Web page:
Diary of Charles Francis Adams, volume 4

230 Sunday. 29th. CFA Sunday. 29th. CFA
Sunday. 29th.

A snow storm. The temperature of the air much milder of course. Read a little of Fuseli. His Aphorisms are striking, but there are two defects. The one a straining for effect, a desperate exertion to force grandeur out of words and ideas which gives a very artificial appearance to the style. The other a consequence of this, the use of far fetched and pedantic words.

Attended divine Service all day. Heard Mr. Frothingham in the morning from 1. Peter 3. 8. “Be courteous.” It was a very good Sermon. He expatiated upon the advantages of courtesy in the treatment of others distinguishing what he meant from the heartless external civility enjoined by the rules of the world, as it operated to produce internal softness of disposition while the other created only hypocrisy. He then regretted the change that had taken place in the manners of youth towards age, alluded to the decaying class of people called the old school, and inclined to think that this was not one of the improvements of the age. The Afternoon Discourse was from 4. Galatians 18. “It is good to be zealously affected always in a good thing.” The purpose was an examination of the charge often made against the sect of Christians of which the Preacher was one, of coldness and want of zeal. He endeavoured to shew that this was an error. Unless they were disposed to adopt with the zeal of other sects their creed which impelled them to the work of proselytism as an article of duty. That a man should seek his own salvation by acting upon his Neighbours was one of the doctrines which he could not see the propriety of, but he had no objection to, or rather he was clearly in favour of his turning the direction of his efforts towards himself.

Read afterwards a Sermon of Massillon’s. Text. Luke 16. 24. “I am tormented in this flame.” Or in other words the Story of Lazarus. He endeavoured to show from it the character of the Rich man, not guilty of positive crime, but of negative character. In other words guilty of being rich, of luxury, of indolence, and of no virtue. This was what subjected him to the severe punishment described in the Text. A punishment the more acute as there was a compensation in it, that is to say the rich and the poor changed places. The former was to feel the contrast of pain the more strongly as he perceived the contrast of pleasure existing more strongly in the latter.

Read also in the evening the larger part of Fletcher’s Play of the Faithful Shepherdess. Which I have nearly forgotten.1 As usual, the regular book of the Odyssey and the Guardian.


CFA had read the plays of Beaumont and Fletcher over a period of several 231months in late 1825 and early 1826; see vol. 2:18–33. JQA’s bookplate is in the edition at MQA published at London in 1811 in 3 volumes.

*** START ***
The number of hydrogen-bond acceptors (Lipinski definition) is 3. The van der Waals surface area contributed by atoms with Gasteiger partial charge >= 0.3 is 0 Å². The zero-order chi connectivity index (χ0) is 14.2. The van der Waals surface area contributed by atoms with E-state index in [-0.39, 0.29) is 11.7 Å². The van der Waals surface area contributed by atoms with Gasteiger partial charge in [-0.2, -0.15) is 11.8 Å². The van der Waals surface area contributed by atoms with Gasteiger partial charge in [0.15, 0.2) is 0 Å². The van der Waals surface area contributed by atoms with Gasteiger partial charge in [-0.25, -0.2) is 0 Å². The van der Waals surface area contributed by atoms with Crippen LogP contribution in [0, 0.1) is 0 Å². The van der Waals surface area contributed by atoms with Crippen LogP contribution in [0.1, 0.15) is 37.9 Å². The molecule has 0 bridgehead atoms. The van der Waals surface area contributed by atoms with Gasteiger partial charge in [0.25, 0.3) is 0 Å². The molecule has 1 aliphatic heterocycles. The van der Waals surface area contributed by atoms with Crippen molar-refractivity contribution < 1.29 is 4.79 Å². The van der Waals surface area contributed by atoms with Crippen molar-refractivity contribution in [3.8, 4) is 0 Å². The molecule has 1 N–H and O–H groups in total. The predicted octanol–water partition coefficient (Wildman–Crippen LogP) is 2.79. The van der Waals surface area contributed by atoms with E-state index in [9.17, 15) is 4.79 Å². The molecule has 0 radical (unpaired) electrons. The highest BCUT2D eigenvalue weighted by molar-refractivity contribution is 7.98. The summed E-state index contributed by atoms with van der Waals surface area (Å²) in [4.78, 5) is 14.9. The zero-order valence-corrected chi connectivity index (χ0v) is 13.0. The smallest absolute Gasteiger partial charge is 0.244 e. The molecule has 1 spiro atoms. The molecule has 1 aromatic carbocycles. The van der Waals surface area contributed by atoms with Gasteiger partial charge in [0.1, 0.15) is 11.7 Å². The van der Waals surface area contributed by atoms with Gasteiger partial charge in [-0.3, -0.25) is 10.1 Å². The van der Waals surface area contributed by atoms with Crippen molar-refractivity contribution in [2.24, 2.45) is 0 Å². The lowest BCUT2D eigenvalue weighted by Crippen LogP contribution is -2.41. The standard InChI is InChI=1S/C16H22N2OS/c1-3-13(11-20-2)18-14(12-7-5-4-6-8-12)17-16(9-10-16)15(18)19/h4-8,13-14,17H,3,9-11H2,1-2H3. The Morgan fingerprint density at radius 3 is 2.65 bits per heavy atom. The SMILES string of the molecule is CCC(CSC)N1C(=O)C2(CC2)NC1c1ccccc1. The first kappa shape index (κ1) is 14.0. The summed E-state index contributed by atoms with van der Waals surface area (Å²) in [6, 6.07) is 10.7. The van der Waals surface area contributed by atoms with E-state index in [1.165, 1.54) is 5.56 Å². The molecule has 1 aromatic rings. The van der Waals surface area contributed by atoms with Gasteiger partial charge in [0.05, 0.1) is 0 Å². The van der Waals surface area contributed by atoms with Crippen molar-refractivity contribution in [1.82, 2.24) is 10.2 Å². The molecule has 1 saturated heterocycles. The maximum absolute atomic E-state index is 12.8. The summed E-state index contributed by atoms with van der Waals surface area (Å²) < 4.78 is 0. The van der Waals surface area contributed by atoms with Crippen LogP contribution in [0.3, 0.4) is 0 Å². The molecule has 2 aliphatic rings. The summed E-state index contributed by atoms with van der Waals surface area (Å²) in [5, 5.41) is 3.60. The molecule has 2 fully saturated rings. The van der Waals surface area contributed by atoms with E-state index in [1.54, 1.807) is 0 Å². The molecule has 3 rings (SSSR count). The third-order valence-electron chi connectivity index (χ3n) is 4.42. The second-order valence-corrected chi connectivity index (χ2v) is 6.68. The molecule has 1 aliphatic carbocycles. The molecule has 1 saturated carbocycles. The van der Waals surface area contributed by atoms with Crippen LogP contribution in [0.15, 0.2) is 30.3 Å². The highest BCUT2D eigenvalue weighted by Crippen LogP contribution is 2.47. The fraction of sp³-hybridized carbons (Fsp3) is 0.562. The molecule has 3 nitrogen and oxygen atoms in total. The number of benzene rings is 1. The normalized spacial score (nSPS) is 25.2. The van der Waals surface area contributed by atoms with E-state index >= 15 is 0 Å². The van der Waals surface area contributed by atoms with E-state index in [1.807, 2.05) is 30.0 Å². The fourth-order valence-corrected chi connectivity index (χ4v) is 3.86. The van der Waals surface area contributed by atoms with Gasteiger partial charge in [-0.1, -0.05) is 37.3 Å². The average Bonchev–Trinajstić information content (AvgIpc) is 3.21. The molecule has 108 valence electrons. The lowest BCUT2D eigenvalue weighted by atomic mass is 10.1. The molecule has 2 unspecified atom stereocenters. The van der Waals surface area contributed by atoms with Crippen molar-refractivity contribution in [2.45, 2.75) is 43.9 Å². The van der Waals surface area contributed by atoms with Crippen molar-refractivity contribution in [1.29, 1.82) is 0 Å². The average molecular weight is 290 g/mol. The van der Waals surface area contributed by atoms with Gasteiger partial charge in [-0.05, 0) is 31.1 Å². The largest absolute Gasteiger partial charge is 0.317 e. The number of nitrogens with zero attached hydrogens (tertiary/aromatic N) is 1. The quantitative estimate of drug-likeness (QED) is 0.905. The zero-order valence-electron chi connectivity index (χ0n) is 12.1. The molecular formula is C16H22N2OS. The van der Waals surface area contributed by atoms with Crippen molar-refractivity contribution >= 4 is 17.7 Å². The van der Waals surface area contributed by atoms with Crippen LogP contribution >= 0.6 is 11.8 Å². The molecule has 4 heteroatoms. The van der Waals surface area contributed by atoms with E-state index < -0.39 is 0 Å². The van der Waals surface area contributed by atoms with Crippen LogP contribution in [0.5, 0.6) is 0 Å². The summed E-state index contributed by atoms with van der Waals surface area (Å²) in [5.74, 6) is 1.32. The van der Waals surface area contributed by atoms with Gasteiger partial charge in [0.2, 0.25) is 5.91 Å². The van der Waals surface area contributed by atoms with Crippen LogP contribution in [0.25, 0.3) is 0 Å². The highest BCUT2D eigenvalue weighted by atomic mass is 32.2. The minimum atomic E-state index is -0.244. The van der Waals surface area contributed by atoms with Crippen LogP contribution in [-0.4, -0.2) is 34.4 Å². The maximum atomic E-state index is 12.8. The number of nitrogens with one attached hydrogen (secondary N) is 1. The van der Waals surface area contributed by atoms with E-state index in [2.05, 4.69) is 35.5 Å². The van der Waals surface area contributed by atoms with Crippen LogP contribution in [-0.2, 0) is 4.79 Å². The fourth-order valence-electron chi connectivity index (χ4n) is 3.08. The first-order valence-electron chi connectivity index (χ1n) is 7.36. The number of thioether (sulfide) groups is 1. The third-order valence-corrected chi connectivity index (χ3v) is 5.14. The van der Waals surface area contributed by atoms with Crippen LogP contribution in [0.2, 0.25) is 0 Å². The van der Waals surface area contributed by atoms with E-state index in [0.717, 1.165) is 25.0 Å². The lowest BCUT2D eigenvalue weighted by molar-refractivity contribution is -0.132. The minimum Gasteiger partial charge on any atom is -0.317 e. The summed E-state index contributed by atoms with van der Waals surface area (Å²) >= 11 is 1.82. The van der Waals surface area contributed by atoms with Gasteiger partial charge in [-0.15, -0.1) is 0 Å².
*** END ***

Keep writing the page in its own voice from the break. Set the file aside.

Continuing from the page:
Monday. 30th. CFA Monday. 30th. CFA
Monday. 30th.

The Snow of yesterday changed to rain today and the Streets were in consequence in a shocking state. I went to the Office as usual and after the regular duties went on with Gibbon as far as the close of the reign of Valentinian. On the whole this history begins to enter the dreary barren waste in which man was probably at his extremest state of ignorance and depression. There is little to relieve the eye or the mind. Even Christianity sinks to a mere cover for sensual indulgence and sloth. The Monks degrade it by misunderstanding the spirit of it’s doctrines.

Returned home and read Quinctilian, finishing the first and I hope the driest book. Some of the reasoning however upon early education is to me conclusive. The mind must not be left without exertion. Had mine been trained by care and experience, what might I not now have been. Memory is my deficiency. In the evening, read to my Wife from Northcote’s Conversations. A great many substantial ideas. Afterwards, Fuseli’s Account of Michael Angelo. The fourth book of the Odyssey and the Guardians.

Tuesday. 31st. CFA Tuesday. 31st. CFA
Tuesday. 31st.

Morning pleasant. I went to the Office as usual and did not occupy myself much. My mind was running upon the possibility of obtaining a Newspaper or some employment in order to write and secure me an occupation which now I want.1 For this purpose I went to Carter and Hendee’s to see if I could not make a little acquaintance with them to this end.2 But I lost an hour. Read a little of Gibbon and then took a walk. I thought I would go down and see the new buildings going on in the North part of the town, especially the new Hotel built by Mr. Williams which is to be sure a pretty great establishment.3

Afternoon, reading Quinctilian but my progress was slow. I was thinking of other things. And my period of study was shorter than usual, inasmuch as it was the day we were invited to go to Mrs. Gorham Brooks’, a regular family party. Mr. and Mrs. Parkman, Miss Hall, and Miss Frothingham the only persons not immediately connected. I forget Mr. Shepherd. The time was not particularly agreeable but it did very well. Returned home at ten o’clock and had time to read the fifth book of the Odyssey over besides the usual numbers of the Guardian.


On an earlier plan to the same end, see above, entry for 19 Sept. 1831.


Carter & Hendee, at Washington and School streets, were publishers as well as booksellers and stationers ( Boston Directory, 1832–1833).


Perhaps the reference was to the Chelsea House, late the mansion house of Thomas Williams, located in Chelsea at the mouth of the Mystic River facing on Boston harbor, now greatly enlarged and improved, with spacious gardens, bowling alleys, and livery stables, ready for leasing beginning 1 April (Boston Daily Advertiser & Patriot, 26 Jan., p. 2, col. 6).